This is a picture of the Federal and local law enforcement buildings in down town Charlotte Amalie, St. Thomas, U.S. Virgin Islands. The Caribbean Sea is to your immediate left. If you look carefully, you will notice there are solar panels on the roof of both of the buildings.
I noticed the recent addition on the day I was headed to the airport to visit New York just after the snow storms rocked the Midwest and East coast, in early February.
Many things are a little more expensive here in the islands, because they are most often imported, making our cost of living higher than some places. We are generally on par with New York, Chicago and LA.
One basic expense that is higher here than in many places is the cost of electric. Our electrical plan uses oil and it's products to generate our power. The third largest oil refinery in the Northern hemisphere is located on the Island of St. Croix. Besides tourism, the distilling of Rum and the refinery of oil are major revenue generators for the U.S. Virgin Islands.
One thing we have no shortage of and does not have to be imported is sunshine. While the government has recently added solar panels to their roofs, many private citizens have been quietly using solar power to conserve on the use of electricity for some time.
It is not unusual to find homes with panels and storage batteries. Pool water is sometimes circulated so the sun can heat it. You will find pools are smaller and more shallow so they don't get too cold. Beside there is so much warm water in the Caribbean Sea, you don't need a huge pool at home. The Atlantic is much larger and deeper, so it tends to be colder, but on a hot day it can be quite a treat to swim in.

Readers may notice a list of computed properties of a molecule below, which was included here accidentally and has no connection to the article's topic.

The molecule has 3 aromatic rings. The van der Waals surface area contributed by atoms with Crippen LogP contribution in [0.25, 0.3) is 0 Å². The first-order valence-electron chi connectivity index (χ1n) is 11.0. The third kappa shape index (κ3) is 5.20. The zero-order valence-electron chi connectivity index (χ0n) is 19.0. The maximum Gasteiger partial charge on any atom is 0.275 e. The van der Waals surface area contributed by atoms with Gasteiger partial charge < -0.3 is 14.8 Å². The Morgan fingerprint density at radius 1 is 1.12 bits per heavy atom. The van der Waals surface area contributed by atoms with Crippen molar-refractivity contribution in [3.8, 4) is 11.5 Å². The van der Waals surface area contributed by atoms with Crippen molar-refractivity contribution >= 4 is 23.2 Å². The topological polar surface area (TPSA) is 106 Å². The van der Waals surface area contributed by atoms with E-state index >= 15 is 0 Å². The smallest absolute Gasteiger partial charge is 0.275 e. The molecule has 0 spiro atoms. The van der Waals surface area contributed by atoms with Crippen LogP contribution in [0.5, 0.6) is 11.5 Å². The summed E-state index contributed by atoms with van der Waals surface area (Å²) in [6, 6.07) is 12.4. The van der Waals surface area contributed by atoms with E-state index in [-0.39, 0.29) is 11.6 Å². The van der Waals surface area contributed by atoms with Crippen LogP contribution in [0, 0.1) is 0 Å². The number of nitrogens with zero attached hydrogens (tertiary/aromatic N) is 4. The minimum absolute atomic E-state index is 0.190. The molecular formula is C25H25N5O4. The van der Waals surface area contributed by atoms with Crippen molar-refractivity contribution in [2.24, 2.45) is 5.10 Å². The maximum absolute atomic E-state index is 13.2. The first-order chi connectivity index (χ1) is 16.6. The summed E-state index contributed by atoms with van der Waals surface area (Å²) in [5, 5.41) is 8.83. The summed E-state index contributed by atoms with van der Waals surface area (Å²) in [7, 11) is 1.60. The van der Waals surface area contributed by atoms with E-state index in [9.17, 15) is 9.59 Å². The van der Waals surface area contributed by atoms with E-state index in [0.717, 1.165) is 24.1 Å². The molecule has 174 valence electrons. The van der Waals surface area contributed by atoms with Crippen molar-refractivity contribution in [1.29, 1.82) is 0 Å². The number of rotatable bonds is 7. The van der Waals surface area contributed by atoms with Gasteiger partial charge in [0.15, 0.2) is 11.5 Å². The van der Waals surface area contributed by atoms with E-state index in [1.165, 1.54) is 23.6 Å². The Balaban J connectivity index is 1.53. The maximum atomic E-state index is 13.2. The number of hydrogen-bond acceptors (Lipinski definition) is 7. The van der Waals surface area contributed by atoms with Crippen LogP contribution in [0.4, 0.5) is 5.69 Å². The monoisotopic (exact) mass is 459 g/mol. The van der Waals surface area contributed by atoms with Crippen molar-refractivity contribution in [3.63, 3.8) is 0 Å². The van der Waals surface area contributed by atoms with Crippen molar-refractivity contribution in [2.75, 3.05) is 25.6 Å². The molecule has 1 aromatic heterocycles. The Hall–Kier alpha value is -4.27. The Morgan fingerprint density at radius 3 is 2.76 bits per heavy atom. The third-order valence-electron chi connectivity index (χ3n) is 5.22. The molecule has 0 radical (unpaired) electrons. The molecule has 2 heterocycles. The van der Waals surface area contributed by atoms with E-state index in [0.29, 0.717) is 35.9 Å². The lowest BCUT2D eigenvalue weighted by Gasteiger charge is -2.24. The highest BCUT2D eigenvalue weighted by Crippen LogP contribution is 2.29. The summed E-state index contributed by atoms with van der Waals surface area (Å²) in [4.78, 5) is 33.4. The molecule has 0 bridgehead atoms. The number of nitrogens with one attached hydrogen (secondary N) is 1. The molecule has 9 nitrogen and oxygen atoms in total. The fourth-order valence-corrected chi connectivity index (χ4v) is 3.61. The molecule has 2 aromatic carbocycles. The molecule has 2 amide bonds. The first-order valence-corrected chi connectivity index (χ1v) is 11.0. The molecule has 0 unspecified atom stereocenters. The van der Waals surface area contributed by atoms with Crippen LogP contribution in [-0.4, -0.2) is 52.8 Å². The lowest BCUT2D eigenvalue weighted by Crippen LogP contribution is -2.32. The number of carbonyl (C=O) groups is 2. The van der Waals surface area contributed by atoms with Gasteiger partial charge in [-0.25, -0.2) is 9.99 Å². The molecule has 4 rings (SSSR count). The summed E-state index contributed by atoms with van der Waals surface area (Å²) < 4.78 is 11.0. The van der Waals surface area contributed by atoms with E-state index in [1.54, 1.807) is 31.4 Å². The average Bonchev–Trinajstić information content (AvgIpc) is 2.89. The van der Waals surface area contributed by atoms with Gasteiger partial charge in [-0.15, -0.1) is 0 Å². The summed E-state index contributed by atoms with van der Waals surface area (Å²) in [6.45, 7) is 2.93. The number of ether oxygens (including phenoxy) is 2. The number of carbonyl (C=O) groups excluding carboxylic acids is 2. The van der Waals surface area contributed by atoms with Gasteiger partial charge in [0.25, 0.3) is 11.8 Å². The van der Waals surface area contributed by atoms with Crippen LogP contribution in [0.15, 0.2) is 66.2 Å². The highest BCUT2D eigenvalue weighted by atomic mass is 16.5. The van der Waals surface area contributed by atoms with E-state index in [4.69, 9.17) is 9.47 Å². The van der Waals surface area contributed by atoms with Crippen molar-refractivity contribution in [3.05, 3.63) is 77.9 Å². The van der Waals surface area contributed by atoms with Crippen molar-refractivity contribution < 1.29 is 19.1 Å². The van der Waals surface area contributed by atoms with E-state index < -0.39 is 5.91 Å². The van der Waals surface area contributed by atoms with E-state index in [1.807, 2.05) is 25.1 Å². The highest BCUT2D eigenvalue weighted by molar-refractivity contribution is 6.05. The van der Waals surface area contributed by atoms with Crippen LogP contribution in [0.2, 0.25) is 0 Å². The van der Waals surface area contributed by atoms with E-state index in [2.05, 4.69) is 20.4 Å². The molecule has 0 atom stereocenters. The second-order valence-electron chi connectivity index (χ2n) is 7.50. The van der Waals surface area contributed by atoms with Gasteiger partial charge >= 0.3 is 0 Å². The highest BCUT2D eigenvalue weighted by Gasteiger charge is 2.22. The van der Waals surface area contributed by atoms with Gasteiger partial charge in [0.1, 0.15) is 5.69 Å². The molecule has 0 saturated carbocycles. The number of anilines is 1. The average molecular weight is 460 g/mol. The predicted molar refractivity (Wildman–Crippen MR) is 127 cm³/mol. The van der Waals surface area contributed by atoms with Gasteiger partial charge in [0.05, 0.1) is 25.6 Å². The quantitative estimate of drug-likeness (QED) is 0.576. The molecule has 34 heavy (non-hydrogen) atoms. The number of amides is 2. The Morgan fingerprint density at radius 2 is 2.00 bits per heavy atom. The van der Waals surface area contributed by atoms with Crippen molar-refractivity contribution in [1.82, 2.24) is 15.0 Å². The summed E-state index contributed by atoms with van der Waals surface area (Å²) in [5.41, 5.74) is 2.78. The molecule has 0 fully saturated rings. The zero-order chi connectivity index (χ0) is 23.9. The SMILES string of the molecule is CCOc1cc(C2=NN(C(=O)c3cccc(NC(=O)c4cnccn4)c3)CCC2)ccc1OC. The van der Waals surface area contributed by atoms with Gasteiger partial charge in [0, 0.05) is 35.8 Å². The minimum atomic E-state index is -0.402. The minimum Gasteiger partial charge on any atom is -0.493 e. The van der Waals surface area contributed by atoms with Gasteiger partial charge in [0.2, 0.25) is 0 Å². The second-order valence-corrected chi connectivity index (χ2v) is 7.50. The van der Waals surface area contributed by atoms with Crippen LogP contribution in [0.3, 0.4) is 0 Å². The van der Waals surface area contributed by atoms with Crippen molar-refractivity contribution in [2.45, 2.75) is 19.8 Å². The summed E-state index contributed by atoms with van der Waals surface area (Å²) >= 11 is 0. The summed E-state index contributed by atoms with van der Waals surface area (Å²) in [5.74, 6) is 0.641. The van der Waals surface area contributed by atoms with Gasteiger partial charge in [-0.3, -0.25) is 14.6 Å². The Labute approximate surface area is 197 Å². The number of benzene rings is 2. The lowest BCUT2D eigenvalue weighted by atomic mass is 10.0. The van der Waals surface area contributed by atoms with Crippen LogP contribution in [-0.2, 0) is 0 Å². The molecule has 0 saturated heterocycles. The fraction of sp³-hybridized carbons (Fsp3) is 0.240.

Because we are a territory of the U.S. we also enjoyed the tax incentives to ease the expense of installing solar devices. This created another surge in ecologically conscious home improvements.
the concept of harnessing the wind has not caught on as fast and we are just beginning to see windmills here and there. It may have to do with the occasional hurricane. I think they would give a windmill a hard way to go. I could be wrong on this.
Many people who live in the Caribbean have a tendency to try to live in harmony with nature. A home is not complete without fruit trees or a small garden. Rain and sunshine are blessings to be enjoyed. Homes here have always been designed and situated on lots to take advantage of breezes and to avoid the direct sunlight streaming in during the afternoon when temperatures are the highest.
The first certified "green" home was built on St. Croix last year and there is one under construction on St. John as I write. But, that is a topic for another blog.
For more information on real estate in St. Thomas
, visit www.talk-to-tanya.com or give Van Blake-Coleman Realty a call at 340 344 2959.